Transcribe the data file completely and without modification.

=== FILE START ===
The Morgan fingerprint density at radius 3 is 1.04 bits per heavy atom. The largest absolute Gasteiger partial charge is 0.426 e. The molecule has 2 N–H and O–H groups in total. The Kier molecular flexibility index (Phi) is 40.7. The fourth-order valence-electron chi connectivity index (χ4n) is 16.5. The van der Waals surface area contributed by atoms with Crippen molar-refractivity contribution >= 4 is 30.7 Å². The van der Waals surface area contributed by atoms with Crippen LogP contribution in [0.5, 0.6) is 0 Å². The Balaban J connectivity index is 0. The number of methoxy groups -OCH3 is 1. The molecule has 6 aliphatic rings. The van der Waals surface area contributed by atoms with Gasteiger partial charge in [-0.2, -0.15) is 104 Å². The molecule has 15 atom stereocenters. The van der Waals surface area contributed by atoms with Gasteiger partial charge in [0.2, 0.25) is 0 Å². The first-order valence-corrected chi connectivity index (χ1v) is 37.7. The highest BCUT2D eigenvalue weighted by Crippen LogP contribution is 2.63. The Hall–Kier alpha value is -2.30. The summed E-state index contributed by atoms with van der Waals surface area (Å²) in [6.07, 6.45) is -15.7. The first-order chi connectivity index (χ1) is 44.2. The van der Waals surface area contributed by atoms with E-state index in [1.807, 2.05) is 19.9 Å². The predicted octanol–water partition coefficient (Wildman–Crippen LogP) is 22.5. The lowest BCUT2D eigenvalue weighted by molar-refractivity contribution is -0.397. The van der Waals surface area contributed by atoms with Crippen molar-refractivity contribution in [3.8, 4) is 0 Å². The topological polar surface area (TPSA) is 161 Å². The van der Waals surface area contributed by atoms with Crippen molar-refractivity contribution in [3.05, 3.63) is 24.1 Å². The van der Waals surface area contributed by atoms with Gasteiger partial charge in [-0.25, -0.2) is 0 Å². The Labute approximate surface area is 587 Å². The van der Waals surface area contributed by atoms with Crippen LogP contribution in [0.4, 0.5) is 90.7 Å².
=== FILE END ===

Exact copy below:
The Morgan fingerprint density at radius 3 is 1.04 bits per heavy atom. The largest absolute Gasteiger partial charge is 0.426 e. The molecule has 2 N–H and O–H groups in total. The Kier molecular flexibility index (Phi) is 40.7. The fourth-order valence-electron chi connectivity index (χ4n) is 16.5. The van der Waals surface area contributed by atoms with Crippen molar-refractivity contribution >= 4 is 30.7 Å². The van der Waals surface area contributed by atoms with Crippen LogP contribution in [0.5, 0.6) is 0 Å². The Balaban J connectivity index is 0. The number of methoxy groups -OCH3 is 1. The molecule has 6 aliphatic rings. The van der Waals surface area contributed by atoms with Gasteiger partial charge in [-0.2, -0.15) is 104 Å². The molecule has 15 atom stereocenters. The van der Waals surface area contributed by atoms with Gasteiger partial charge in [0.2, 0.25) is 0 Å². The first-order valence-corrected chi connectivity index (χ1v) is 37.7. The highest BCUT2D eigenvalue weighted by Crippen LogP contribution is 2.63. The Hall–Kier alpha value is -2.30. The summed E-state index contributed by atoms with van der Waals surface area (Å²) in [6.07, 6.45) is -15.7. The first-order chi connectivity index (χ1) is 44.2. The van der Waals surface area contributed by atoms with E-state index in [1.807, 2.05) is 19.9 Å². The predicted octanol–water partition coefficient (Wildman–Crippen LogP) is 22.5. The lowest BCUT2D eigenvalue weighted by molar-refractivity contribution is -0.397. The van der Waals surface area contributed by atoms with Crippen molar-refractivity contribution in [3.8, 4) is 0 Å². The topological polar surface area (TPSA) is 161 Å². The van der Waals surface area contributed by atoms with Crippen molar-refractivity contribution in [3.05, 3.63) is 24.1 Å². The van der Waals surface area contributed by atoms with Gasteiger partial charge in [-0.25, -0.2) is 0 Å². The Labute approximate surface area is 587 Å². The van der Waals surface area contributed by atoms with Crippen LogP contribution in [0.4, 0.5) is 90.7 Å².